In addition, extrahepatic transplantation of MSCs is thought to play an important role in liver repopulation. The outcomes of intrasplenic or intrahepatic autologous bone marrow MSC-derived hepatocytes transplantation have been evaluated in patients with end-stage liver cell disease. The results showed significant improvement in ascites, edema, serum albumin, and performance status, and amelioration of fatigue scale, demonstrating the safety and short-term efficacy of autologous bone marrow-derived MSC injection in treating liver failure [124]. Amer et al. found no significant difference between the outcomes observed from the group which received cells directly into the liver (intrahepatic) and indirectly (intrasplenic) [124]. MSC-seeded silk fibroin matrices were placed onto the liver surface of mice with ALF showed an obvious therapeutic ability for injured liver function [125]. The effects of different routes of adipose-derived MSC (ADMSC) transplantation on the restoration of liver functions in acute mouse liver failure were assessed. Mice were injected with enhanced GFP-labeled ADMSCs by intrasplenic or intravenous (tail vein) routes. Transplantation via tail vein provided a significant survival benefit compared to intrasplenic cell administration [126]. Furthermore, the transplanted cells were well integrated into injured livers and produced albumin and cytokeratin-8 in both groups. Deng et al. concluded that direct intravenous ADMSCs transplantation is an effective treatment for ALF rather than intrasplenic transplantation [126].

MSCs have positive effects during regeneration such inhibiting apoptosis in hepatocytes and Kupffer cells, secreting of various bioactive molecules to promoting liver regeneration and reducing inflammation [117]. In addition, MSCs contribute in the restoration of the liver parenchymal tissue by hepatocytes or/and LPCs, and also they could contribute in the wound healing after injury in terms of angiopoiesis by liver sinusoidal endothelial cells or/and sinusoidal endothelial progenitor cells [127]. These findings highlight the importance of different sources and options for MSCs in the treatment of liver disease.

Could bioengineering approaches be exploited in improving cell-based therapy?

Bioengineering approaches may provide alternative approaches to improve cell engraftment and/or function and to control ESC and iPSCs differentiation into distinct cell and tissue types. While both “top–down” and “bottom–up” approaches have been used for biofabrication, the emergence of additive manufacturing or three dimensional (3D) bioprinting has brought manufacturing of functional tissue one-step closer to reality. In combination with defined culture media and suitable growth factors, researchers have made significant progress in this space, although at present HLCs are less functional than their PHH counterparts. In the following sections, we discuss the new bioengineering systems to improve HLC or organoid culture, activity and their long-term function in vitro and in vivo.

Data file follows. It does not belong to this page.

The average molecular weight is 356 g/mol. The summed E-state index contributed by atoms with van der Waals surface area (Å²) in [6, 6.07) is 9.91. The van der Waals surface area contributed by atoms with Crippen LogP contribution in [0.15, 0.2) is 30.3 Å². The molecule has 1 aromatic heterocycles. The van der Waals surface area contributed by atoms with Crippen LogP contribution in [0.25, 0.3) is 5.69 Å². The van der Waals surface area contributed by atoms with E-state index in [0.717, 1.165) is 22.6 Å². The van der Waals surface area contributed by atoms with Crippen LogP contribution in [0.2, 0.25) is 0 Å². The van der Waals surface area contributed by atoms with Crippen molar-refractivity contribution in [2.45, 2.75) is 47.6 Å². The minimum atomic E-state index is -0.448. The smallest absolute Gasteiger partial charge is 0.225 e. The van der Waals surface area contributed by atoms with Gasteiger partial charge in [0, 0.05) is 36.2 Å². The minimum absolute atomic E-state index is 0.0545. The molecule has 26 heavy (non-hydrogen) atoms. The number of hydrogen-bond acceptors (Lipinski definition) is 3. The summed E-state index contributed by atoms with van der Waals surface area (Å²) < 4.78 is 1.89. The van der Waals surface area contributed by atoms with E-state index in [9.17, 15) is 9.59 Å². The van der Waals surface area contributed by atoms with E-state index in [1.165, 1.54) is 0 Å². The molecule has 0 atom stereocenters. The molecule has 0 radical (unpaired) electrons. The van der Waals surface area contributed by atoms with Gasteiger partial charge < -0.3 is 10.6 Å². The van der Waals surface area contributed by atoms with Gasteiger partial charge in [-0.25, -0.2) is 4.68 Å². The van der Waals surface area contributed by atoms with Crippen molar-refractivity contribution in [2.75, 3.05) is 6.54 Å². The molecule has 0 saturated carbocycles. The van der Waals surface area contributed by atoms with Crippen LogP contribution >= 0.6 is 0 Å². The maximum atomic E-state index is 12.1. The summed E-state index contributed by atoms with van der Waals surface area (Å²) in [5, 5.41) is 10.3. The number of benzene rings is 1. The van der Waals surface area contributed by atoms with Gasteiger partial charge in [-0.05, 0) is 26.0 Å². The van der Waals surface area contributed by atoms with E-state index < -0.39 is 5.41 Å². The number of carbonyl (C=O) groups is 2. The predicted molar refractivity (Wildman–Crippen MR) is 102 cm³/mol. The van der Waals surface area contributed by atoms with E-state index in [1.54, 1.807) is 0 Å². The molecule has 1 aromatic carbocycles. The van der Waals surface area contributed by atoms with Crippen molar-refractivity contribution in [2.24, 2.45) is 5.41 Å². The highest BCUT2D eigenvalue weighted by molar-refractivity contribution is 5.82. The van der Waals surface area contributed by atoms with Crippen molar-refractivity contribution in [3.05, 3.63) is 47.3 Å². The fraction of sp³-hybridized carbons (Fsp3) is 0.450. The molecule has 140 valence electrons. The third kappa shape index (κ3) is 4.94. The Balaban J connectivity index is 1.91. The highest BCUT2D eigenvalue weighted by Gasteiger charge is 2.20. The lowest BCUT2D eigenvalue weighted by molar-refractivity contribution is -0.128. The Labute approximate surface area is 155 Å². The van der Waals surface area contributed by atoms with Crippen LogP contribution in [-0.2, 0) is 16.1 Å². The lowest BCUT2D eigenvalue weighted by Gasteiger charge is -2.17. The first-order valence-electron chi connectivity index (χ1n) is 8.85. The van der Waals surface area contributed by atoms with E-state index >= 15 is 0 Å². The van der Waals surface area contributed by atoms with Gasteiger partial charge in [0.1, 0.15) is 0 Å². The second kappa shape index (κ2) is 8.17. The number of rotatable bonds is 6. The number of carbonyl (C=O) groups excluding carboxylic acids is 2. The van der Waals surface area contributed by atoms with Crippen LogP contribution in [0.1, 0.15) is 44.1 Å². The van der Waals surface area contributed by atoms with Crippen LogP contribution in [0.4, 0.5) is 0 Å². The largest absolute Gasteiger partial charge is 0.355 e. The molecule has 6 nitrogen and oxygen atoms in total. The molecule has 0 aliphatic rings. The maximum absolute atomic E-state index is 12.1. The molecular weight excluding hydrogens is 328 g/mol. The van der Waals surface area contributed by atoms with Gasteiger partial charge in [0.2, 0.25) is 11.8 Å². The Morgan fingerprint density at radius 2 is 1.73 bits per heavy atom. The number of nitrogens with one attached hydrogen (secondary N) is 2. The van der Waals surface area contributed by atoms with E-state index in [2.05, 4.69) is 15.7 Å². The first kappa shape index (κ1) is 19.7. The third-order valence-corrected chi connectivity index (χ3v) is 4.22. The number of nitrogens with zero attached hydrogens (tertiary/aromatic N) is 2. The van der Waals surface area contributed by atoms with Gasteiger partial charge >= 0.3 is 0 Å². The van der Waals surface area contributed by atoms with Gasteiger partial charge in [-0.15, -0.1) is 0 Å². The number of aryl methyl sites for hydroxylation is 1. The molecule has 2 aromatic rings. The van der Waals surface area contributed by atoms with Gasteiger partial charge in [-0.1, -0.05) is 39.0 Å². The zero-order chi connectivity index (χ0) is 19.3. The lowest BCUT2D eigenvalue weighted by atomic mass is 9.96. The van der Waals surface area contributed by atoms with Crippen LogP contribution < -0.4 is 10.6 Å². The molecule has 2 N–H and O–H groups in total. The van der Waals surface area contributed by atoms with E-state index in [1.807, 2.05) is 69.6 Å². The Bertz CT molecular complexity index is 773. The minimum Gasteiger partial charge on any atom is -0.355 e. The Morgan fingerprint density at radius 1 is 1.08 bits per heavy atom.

Extracellular matrix: 2D and 3D cultures

The extracellular matrix (ECM) plays an important role in cell organization and function. Phenotypic instability of primary hepatocytes and HLCs in vitro is a major obstacle to the widespread application [128]. 2D systems have proved to be invaluable for studying basic cell biology and are facile and cost-effective to use. However, these systems are associated with limitations such as remodeling of the internal cytoskeleton and limited cell–cell contact [129] and cell–ECM interaction provide a suboptimal environment to cells. To overcome these problems, various strategies have been explored including co-culture with non-parenchymal liver cells and development of 3D platforms to better mimic in vivo microenvironment [82, 128]. The 3D systems can be categorized into scaffold-based and scaffold-free systems. In scaffold-based systems, synthetic or natural materials are employed to provide support to the cultured cells, while in scaffold-free platforms self-aggregation of cells is a major driving force to generate 3D structures.

Scaffold-based 3D culture systems allow the production and organization of cells in vitro in a controllable and reproducible manner. Several synthetic polymers, such as a poly lactic co-glycolic acid (PLGA) and natural materials, such as collagen, have been evaluated for in vitro differentiation and maintenance of HLCs [130]. PSC-derived HLCs have also been cultured on polyurethane-coated scaffolds which supported cell phenotype and performance in vitro [131]. More recently, modulation of hepatic function was investigated following co-culture of rat bone marrow-derived MSCs and freshly isolated hepatocytes on a PLGA scaffold. Cell-seeded PLGA scaffolds have been transplanted into the abdominal cavity of mice. The result suggested that the best in vitro and in vivo performance can be achieved using a 1:5 ratio of MSC to hepatocytes [132].

Due to the complexity of ECM and its tissue-specific properties, the role of the decellularized liver has been evaluated by several groups. Improved cell function was achieved following culture of iPSCs-derived HLCs on liver-derived ECM compared to poly-l-lactic acid (PLLA) scaffold coated with collagen or Matrigel [133]. Mazza et al. have also developed a protocol for complete decellularization of a whole human liver to form an extracellular matrix scaffold with a preserved architecture a preserved architecture [134]. Biocompatibility was demonstrated by either omental or subcutaneous xenotransplantation of liver scaffold cubes into immunocompetent mice for 3 weeks, resulting in absent foreign body responses or local signs of inflammation.